0

I'm highly interested in going to grad school in electromagnetics (eventually a Ph.D.) but for various reasons, most of which are my fault, and some aren't, I graduated with a horrible GPA. In short, my transcript sucks.

My initial attempt to get around this was that if that I do extra-curricular research that is impressive/relevant enough, it will at some point outweigh the GPA and let someone consider working with me.

I volunteered at a professor's lab for a year (not interested in his field, but it was the best opportunity I found). I studied on my own for an average of 4hrs/day on online grad course material for about 2 years and can say that I now have a somewhat solid understanding of the field, comfortable reading and understanding published papers, wrote my FDTD solver, as well as other self-study projects that are directly relevant to the field. Left my full time software job after 2 years to fully devote myself to this cause because I didn't want to waste more time.

After almost 3 years from graduation, I started contacting potential supervisors but never heard back positively (aside from a professor stating that her work is Chemistry and not EE based and stating that my background is "super interesting" which might be just a compliment.)

My question is, will this approach get me anywhere? I'm confident that my background in the field will consistently get better the more I keep doing this, but what if it is a dead-end as far as graduate admissions are concerned?

EDIT (with GRE information):

My GRE scores are slightly above average, 158 quant. and 156 verbal.

I did pretty awesome at my job, in fact I was called the "brightest person in the company" by my supervisor, and the "smartest person in the team" by a VP. That team including two fellow classmates that graduated with distinction.

However, I quit because I felt I was wasting my life doing something I didn't like. I tried getting a job exactly my field of interest (electromagnetics/optics) but I wasn't successful.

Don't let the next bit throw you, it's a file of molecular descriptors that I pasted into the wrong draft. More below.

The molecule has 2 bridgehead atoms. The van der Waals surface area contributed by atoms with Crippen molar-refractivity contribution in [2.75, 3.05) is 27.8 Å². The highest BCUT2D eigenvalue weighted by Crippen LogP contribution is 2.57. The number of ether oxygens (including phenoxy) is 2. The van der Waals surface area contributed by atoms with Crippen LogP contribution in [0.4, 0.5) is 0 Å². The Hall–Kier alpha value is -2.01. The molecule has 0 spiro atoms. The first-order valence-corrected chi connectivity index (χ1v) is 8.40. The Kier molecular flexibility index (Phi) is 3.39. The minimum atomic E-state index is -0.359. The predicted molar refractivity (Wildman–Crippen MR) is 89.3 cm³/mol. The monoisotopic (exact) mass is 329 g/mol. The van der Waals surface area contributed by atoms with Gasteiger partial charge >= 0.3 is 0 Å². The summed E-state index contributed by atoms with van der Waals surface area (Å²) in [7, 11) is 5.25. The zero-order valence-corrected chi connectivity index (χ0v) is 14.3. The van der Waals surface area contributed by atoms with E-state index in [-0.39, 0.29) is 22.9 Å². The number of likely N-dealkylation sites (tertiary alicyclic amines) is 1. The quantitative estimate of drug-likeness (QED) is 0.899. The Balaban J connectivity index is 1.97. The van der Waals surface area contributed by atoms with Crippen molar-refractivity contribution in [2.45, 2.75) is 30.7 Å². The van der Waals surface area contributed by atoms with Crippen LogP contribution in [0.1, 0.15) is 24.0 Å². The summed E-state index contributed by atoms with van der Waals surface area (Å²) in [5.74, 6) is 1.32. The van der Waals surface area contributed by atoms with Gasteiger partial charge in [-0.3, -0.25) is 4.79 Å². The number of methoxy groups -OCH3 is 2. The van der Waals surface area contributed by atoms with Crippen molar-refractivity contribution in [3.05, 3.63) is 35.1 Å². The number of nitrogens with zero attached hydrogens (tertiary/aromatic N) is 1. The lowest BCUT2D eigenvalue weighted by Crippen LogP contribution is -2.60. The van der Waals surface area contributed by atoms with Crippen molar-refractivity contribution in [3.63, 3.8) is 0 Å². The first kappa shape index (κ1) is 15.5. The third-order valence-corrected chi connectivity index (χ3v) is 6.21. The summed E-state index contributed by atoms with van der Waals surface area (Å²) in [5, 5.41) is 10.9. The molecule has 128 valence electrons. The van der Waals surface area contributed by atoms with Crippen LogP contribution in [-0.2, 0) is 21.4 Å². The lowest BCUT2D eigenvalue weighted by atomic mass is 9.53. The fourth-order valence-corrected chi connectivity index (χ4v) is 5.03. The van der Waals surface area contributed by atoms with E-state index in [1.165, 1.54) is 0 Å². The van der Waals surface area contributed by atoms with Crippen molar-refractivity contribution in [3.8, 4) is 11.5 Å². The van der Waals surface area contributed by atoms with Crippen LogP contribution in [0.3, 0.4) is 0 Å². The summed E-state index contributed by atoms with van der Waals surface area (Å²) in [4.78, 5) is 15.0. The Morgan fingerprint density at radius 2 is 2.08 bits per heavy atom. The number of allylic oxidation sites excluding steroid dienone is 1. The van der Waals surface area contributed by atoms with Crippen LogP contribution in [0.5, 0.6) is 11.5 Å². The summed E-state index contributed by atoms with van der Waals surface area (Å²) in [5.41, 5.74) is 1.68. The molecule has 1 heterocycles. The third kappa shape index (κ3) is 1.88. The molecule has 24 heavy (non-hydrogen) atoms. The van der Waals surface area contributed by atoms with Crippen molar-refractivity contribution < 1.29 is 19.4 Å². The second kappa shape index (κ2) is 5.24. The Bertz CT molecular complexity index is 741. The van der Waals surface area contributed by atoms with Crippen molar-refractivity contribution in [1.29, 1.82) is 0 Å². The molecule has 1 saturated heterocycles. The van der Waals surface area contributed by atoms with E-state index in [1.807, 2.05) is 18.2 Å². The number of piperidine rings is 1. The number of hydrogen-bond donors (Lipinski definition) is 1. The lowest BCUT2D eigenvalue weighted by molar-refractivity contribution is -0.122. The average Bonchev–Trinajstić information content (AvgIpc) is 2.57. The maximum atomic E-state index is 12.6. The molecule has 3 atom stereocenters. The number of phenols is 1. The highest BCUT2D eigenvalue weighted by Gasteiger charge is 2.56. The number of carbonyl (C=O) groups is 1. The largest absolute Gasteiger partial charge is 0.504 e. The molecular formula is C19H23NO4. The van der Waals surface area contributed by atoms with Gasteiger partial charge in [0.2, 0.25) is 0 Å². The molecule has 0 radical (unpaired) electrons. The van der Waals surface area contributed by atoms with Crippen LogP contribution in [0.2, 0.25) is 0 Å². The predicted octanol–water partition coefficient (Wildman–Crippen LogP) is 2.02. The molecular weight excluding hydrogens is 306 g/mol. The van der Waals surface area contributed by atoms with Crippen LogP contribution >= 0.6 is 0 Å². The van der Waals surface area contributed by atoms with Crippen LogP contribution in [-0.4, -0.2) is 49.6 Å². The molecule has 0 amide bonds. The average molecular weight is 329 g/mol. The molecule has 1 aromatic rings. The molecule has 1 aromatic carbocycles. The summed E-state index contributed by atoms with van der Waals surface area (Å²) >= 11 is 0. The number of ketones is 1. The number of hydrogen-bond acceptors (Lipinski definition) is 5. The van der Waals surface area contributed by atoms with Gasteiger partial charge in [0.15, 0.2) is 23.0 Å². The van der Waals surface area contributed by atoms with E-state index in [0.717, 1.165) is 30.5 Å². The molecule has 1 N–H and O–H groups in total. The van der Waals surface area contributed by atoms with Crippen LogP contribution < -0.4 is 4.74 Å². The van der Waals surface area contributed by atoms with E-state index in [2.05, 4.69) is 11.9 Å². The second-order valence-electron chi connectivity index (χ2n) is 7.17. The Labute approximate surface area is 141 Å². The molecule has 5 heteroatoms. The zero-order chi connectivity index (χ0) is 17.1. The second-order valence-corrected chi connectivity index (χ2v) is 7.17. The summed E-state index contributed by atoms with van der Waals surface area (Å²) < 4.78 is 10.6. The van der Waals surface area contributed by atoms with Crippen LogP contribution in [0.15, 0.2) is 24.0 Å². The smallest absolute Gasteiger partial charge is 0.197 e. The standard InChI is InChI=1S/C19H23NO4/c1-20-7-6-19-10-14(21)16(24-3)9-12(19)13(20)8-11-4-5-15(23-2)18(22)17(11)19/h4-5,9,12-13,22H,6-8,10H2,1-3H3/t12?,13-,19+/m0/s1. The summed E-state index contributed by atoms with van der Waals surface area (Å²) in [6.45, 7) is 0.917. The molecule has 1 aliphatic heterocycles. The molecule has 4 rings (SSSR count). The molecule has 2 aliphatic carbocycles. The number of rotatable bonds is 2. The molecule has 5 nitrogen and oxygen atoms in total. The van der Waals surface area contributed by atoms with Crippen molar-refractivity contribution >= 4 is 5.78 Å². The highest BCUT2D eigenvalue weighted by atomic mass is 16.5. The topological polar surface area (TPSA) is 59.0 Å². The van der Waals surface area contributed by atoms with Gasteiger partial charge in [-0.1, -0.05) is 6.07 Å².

The push for grad school is because I believe my horrible grades are not a reflection of my ability, and are at least partly due to mistakes that I have learned from. The other part is rampant cheating and serious unprofessionalism on part of some of the professors, but I don't like stressing that part as I believe owning my mistakes is far better than blaming others.

I truly find myself in doing research work, contributing to the field I like, and I'm willing to do whatever it takes to get there.

  • 1. Why such a push for grad school--why is it even a target? Do you have a job? Can you put your efforts, interests into your career? Some people are mediocre students but great in the work world. 2. How were your GRE scores? If high, than at least you might be able to claim aptitude. – guest Feb 7 at 16:49
  • This scientist's blog has a worthwhile perspective on why "good students" aren't always the best people for a lab. – Elizabeth Henning Feb 7 at 22:16
0

Grad school with a 2.62

You may need to accept grad school is not in your future. At least not in your near future. Exactly why do you want to go to grad school? Have you considered starting a company working in a field you're passionate about?

If you really want to go to grad school, here is what I'd do.

1) Stay at your current company and get raises and promotions. Be sure to stay in touch with everyone who praised your work.

2) Make sure you have a very concrete reason why your GPA will be a lot higher. Having a few good semesters won't cancel out years of bad grades.

3) Get your company to pay for it

4) Make sure your GREs are AWESOME!

Your Answer

By clicking "Post Your Answer", you acknowledge that you have read our updated terms of service, privacy policy and cookie policy, and that your continued use of the website is subject to these policies.

Not the answer you're looking for? Browse other questions tagged or ask your own question.